Please contact E. B. Davis at for information on guest blogs and interviews. Interviews for July: (7/6) Jennifer J. Chow (7/13) Meri Allen/Shari Randall (Book 1--Ice Cream Shop Mystery), (7/20) Susan Van Kirk, (7/27) Meri Allen/Shari Randall (Book 2--Ice Cream Shop Mystery).

Sunday, January 2, 2022

Finding Inspiration in Disaster—A Tale of Two Scottish Poets by Molly MacRae

On January 25th, people all around the world will celebrate Burns Night in honor of the birthday of Robert Burns (1759-1796). Burns, despite living only 37 years, is widely regarded as the national poet of Scotland. If you have a chance to attend a Burns Night Supper, take it. The festivities start with the Selkirk Grace:

Some hae meat and canna eat,
And some wad eat that want it;
But we hae meat and we can eat,
And sae the Lord be thanket.

Cullen skink follows the grace. Then comes the piping in of the haggis, a recitation of Burns’ “Address to a Haggis,” whisky, neeps and tatties, whisky, clootie dumpling or cranachan and, if you like, whisky. A Burns Supper is a splendid feast that shouldn’t be missed. (menu glossary below)

But have you heard of William Topaz McGonagall? McGonagall (1825-1902) was another Scottish poet, one “so giftedly bad,” according to Stephen Pile in The Book of Heroic Failures, “he backed unwittingly into genius.”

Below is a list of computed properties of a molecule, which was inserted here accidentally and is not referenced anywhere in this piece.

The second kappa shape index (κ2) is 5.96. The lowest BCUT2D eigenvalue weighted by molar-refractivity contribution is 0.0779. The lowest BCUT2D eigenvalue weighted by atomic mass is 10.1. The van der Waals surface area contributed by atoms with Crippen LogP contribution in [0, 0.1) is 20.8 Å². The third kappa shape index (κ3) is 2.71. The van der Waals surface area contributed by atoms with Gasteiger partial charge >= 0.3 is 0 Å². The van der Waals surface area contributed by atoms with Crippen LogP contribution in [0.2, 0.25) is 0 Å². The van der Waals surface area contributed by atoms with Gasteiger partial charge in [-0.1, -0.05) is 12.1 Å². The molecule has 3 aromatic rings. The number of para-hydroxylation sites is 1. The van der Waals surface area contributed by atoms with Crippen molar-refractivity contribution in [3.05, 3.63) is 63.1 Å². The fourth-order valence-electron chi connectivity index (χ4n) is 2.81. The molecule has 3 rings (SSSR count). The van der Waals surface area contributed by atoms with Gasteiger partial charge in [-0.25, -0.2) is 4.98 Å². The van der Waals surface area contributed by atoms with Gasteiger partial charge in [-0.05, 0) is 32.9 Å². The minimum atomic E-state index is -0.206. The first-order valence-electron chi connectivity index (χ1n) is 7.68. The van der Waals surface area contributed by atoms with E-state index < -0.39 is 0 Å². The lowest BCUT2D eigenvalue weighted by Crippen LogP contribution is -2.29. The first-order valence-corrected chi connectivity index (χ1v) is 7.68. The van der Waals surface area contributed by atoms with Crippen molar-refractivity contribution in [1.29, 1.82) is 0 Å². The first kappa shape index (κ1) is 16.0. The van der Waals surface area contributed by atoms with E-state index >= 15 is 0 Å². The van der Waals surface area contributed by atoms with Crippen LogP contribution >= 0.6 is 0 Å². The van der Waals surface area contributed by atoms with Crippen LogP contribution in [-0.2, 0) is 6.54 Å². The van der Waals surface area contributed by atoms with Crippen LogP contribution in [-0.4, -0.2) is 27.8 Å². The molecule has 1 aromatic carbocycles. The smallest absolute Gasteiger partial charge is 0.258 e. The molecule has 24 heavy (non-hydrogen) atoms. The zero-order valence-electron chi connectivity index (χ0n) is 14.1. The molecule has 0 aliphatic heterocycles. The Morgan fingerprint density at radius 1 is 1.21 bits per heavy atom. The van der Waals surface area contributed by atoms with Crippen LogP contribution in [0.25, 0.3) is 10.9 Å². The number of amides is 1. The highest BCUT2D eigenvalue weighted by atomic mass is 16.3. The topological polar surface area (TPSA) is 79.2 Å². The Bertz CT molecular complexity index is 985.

Plaque near McGonagall's burial site in Greyfriars Kirkyard, Edinburgh, Scotland (photo by author)

McGonagall, born in Edinburgh, was the son of Irish handloom weavers. His parents moved to Dundee when he was three, and he lived most of his life there. He joined the family trade but was also an amateur Shakespearean actor. The story goes (there are a number of stories about McGonagall) that when he played the lead in Macbeth, he took umbrage at being upstaged by Macduff and refused to die at the end of the play.

At 52, he apparently had an epiphany and dedicated the rest of his life to writing poetry—poetry so bad he’s widely regarded as not just the worst-ever Scottish poet, but the worst-ever British poet. Some would go so far as to say he’s the worst poet in the English language. And yet, he delighted audiences with his recitations. True, some audience members pelted him with fruit and eggs, but that didn’t stop him. It also didn’t make him rich. He and his wife depended on the charity and kindness of friends.

The characters in my Highland Bookshop Mysteries of course love Robert Burns. But some of them are also besotted with McGonagall. Below is a passage from Argyles and Arsenic, coming out March 1st.